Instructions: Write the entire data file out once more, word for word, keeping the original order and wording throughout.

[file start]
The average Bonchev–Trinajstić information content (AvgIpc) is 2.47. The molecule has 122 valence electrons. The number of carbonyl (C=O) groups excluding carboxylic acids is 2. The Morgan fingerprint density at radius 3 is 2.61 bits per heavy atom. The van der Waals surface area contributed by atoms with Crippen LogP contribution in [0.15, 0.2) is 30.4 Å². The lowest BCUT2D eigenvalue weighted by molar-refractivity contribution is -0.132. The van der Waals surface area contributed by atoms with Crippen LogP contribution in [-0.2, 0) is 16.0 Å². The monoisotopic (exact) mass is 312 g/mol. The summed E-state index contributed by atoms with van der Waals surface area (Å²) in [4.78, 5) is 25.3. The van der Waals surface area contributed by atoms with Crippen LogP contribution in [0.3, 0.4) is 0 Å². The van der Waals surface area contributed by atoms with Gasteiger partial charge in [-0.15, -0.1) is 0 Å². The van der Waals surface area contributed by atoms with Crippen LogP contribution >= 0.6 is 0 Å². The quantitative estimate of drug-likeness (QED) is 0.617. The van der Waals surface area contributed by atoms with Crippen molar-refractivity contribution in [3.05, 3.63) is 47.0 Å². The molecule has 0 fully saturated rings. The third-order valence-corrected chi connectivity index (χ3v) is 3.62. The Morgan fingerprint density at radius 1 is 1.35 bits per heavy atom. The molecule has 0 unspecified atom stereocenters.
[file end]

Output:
The average Bonchev–Trinajstić information content (AvgIpc) is 2.47. The molecule has 122 valence electrons. The number of carbonyl (C=O) groups excluding carboxylic acids is 2. The Morgan fingerprint density at radius 3 is 2.61 bits per heavy atom. The van der Waals surface area contributed by atoms with Crippen LogP contribution in [0.15, 0.2) is 30.4 Å². The lowest BCUT2D eigenvalue weighted by molar-refractivity contribution is -0.132. The van der Waals surface area contributed by atoms with Crippen LogP contribution in [-0.2, 0) is 16.0 Å². The monoisotopic (exact) mass is 312 g/mol. The summed E-state index contributed by atoms with van der Waals surface area (Å²) in [4.78, 5) is 25.3. The van der Waals surface area contributed by atoms with Crippen LogP contribution in [0.3, 0.4) is 0 Å². The van der Waals surface area contributed by atoms with Gasteiger partial charge in [-0.15, -0.1) is 0 Å². The van der Waals surface area contributed by atoms with Crippen LogP contribution >= 0.6 is 0 Å². The quantitative estimate of drug-likeness (QED) is 0.617. The van der Waals surface area contributed by atoms with Crippen molar-refractivity contribution in [3.05, 3.63) is 47.0 Å². The molecule has 0 fully saturated rings. The third-order valence-corrected chi connectivity index (χ3v) is 3.62. The Morgan fingerprint density at radius 1 is 1.35 bits per heavy atom. The molecule has 0 unspecified atom stereocenters.